By Rob Roper
Last November, Vermonters sent a loud and clear message to Montpelier to fix Vermont’s education financing system and lower our property tax burden. A proposal now coming out of the Legislature is based on mandatory consolidation of school districts into units of no fewer than 1,100 students, which will affect all but 12 of Vermont’s 273 school districts. Other measures include ending small school grants, getting rid of the “phantom student” formula that mitigates the financial impact of losing student population, and a nuanced cap on spending increases of around 2 percent.
One Representative described this “solution” (which is not likely to save any money) in a post to constituents: “Lawmakers don’t want ‘blood on their hands’ so instead of making tough decisions they create circumstances—like fiscal pressures on school districts—so voters will close their own schools.” This is called “fiscal asphyxiation.”
But communities do have an option to keep their local schools as well as local control over them: go independent.
In 2013 the town of North Bennington, fearing that some sort of Montpelier-driven, forced school consolidation movement was in the wind, did just this. Rather than stand by and be asphyxiated, they voted to close their local public elementary school—a move that added North Bennington to Vermont’s 90-plus “non-operating” districts that provide school choice, with tuition following the child to any public or approved, non-religious, independent school anywhere. They then rented the building back to a new, independent school, the Village School of North Bennington (VSNB), which is run by the same principal and staffed by the same teachers as the old school.
The results have been tremendously successful for taxpayers, the community and the kids.
Tom Martin, Head of School for VSNB, recently penned a letter to education officials and Legislators outlining some of the efficiencies the new, independent governance structure has allowed them to achieve in a very short time.
VSNB cut the overall operating budget from $2.1 million to $1.8 million—nearly half a million dollars in savings if you take into account the projected growth in the budget to roughly $2.3 million if the school had remained public. The tuition for the school has remained flat at $12,938, over $4,000 less than the $17,000-plus average for a comparable public school. And, as the letter explains, “This expenditure will provide a comprehensive program for all children in our school Pre-K through grade 6 including children with special needs.”
Opportunities and outcomes have improved as well. In a post on VSNB’s website titled, “The Value of Independence,” Martin wrote:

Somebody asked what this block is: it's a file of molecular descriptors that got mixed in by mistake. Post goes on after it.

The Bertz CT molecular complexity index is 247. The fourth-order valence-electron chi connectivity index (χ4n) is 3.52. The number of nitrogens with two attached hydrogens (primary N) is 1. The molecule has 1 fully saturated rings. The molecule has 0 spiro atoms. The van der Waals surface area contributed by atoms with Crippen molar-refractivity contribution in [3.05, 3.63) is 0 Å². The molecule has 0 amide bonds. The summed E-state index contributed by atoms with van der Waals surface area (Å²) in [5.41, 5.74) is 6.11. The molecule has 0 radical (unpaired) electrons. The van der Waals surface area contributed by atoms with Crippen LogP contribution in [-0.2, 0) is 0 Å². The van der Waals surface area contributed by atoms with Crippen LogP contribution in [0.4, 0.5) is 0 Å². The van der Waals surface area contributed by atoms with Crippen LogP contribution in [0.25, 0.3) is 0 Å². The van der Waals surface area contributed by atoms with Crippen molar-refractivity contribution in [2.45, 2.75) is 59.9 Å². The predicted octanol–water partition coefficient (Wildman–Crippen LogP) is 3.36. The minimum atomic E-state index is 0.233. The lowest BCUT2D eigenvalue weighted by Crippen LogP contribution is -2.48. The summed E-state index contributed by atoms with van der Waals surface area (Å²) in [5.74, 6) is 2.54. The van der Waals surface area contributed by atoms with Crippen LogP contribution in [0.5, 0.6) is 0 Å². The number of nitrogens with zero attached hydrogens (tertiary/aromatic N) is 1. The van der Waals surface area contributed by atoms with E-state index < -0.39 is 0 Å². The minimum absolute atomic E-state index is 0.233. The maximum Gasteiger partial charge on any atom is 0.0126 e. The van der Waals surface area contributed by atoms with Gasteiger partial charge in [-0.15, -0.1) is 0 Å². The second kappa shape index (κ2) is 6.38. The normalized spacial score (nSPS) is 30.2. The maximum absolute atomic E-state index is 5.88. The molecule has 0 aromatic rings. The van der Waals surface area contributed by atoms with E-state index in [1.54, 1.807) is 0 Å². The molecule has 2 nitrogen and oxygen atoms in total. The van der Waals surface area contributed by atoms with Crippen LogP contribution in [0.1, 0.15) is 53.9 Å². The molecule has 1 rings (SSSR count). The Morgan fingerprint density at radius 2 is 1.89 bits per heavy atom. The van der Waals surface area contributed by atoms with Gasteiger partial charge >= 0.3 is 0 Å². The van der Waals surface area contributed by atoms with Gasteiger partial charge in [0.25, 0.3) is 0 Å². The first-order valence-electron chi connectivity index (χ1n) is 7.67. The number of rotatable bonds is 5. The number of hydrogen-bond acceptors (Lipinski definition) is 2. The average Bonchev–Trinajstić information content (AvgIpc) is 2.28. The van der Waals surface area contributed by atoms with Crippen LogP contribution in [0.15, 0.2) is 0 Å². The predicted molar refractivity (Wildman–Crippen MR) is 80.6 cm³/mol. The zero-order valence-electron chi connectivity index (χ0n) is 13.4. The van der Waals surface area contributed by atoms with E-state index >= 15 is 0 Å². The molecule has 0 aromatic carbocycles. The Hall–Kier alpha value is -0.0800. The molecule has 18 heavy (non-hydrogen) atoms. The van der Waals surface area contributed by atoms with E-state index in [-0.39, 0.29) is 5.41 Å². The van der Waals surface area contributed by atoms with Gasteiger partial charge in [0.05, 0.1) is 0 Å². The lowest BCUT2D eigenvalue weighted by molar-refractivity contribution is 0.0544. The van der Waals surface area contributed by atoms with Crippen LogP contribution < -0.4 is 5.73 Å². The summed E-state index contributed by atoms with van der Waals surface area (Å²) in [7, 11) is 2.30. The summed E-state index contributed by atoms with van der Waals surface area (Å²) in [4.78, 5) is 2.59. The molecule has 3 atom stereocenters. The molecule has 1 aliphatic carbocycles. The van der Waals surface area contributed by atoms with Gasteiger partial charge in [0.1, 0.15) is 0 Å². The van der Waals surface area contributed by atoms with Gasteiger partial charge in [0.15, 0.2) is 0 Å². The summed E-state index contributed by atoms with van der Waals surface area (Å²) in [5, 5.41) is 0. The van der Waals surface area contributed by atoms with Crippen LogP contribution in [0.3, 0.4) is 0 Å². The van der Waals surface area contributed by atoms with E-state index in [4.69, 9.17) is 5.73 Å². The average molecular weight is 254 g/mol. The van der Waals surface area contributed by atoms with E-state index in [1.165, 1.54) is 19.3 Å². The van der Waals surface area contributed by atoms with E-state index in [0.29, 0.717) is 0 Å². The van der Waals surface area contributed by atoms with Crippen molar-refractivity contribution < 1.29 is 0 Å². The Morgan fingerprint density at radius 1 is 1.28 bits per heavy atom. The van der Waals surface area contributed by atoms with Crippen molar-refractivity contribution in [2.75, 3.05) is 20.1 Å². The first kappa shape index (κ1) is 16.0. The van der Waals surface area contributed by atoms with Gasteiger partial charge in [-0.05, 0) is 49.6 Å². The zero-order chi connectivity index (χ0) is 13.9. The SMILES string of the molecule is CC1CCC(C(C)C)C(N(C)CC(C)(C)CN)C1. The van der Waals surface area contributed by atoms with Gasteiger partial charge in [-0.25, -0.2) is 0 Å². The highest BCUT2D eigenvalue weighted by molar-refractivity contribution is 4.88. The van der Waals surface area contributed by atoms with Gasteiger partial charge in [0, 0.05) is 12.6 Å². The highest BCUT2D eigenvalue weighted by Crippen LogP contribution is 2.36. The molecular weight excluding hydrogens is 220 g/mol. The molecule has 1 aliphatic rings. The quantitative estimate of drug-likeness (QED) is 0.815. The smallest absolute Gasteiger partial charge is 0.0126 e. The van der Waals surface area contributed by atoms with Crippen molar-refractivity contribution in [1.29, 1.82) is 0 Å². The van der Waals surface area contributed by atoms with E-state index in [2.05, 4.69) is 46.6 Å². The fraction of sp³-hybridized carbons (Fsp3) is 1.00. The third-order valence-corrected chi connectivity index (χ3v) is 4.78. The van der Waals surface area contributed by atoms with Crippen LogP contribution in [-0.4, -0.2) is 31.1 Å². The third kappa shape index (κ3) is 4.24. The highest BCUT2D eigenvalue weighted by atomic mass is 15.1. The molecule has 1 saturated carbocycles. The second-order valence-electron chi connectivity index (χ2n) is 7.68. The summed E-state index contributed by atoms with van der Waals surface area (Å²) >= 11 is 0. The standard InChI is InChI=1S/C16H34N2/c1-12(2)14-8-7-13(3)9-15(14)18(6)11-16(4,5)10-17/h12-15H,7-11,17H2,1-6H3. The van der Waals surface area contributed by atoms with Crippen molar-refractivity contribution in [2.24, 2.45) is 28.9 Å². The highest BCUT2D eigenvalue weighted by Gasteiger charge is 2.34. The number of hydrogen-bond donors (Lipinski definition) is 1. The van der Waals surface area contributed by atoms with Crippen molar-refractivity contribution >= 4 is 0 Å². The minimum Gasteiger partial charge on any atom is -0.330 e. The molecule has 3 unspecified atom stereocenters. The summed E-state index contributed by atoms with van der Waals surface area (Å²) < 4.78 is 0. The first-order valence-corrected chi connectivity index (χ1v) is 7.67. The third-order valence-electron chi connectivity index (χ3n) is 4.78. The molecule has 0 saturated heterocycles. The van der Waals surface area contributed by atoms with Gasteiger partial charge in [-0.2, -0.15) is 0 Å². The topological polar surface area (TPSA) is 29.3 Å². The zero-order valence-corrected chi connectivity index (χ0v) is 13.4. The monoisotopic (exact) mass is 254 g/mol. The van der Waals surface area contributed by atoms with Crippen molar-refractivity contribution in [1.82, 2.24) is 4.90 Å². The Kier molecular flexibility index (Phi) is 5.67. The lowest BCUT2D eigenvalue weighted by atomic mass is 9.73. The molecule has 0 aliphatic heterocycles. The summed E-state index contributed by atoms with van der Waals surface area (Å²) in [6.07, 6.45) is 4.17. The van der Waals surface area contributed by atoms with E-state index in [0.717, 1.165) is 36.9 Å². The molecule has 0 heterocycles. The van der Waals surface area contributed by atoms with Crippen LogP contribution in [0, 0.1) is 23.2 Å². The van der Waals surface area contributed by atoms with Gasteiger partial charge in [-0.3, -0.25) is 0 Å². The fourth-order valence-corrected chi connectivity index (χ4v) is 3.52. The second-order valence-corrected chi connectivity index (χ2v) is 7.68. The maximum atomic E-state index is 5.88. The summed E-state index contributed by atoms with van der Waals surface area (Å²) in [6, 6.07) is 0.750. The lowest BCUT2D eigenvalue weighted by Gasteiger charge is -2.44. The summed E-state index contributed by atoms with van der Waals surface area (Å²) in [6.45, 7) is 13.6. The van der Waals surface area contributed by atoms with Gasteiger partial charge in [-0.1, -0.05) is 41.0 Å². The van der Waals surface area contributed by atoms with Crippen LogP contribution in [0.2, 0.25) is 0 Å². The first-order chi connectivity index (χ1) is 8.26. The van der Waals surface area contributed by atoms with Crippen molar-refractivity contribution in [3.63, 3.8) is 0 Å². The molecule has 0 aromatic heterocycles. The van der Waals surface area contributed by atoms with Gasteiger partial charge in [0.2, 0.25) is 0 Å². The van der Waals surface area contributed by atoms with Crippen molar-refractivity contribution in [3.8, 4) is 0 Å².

“Independence enables our exceptional educators to make real decisions in their classrooms where the outcomes truly matter. They are empowered to do what they believe is best for our children and community, and in this freedom provide exemplary service. In the mission-driven independent governance structure, strategic planning has replaced management. This process has empowered VSNB to institute a foreign language program with our area college, establish a 1:1 computer initiative, expand our string program, broaden our community partnerships, seek NEASC accreditation, welcome Pre-K children this fall, and provide our community with wrap-around services for our children.”
Going independent has been a win-win for North Bennington. It has also been a successful solution for the only the other Vermont community to embark on this course so far, the Mountain School at Winhall, which went independent in 1998, though for different reasons.
This is an option every school that is threatened with either closure or the probability of being twisted out of recognition by Montpelier’s “reforms” should consider. It will not necessarily help a community escape the financial realities all Vermont schools are facing today—no more revenue and declining student populations (though some schools could use independence as a means to attract more students and privately fund-raise). But it does offer schools the kind of flexibility necessary to remain viable under these more challenging conditions.
Going independent won’t work for everybody. Conditions have to be right, and the leadership has to be up to the task. With the loss of over 25,000 K-12 students in the last 20 years it makes sense for some schools to close or consolidate. But, at least “going independent” gives options and opportunities to communities that don’t want to let their local schools go without a fight. If they succeed, everybody will benefit.
Rob Roper is president of the Ethan Allen Institute (www.ethanallen.org). He lives in Stowe.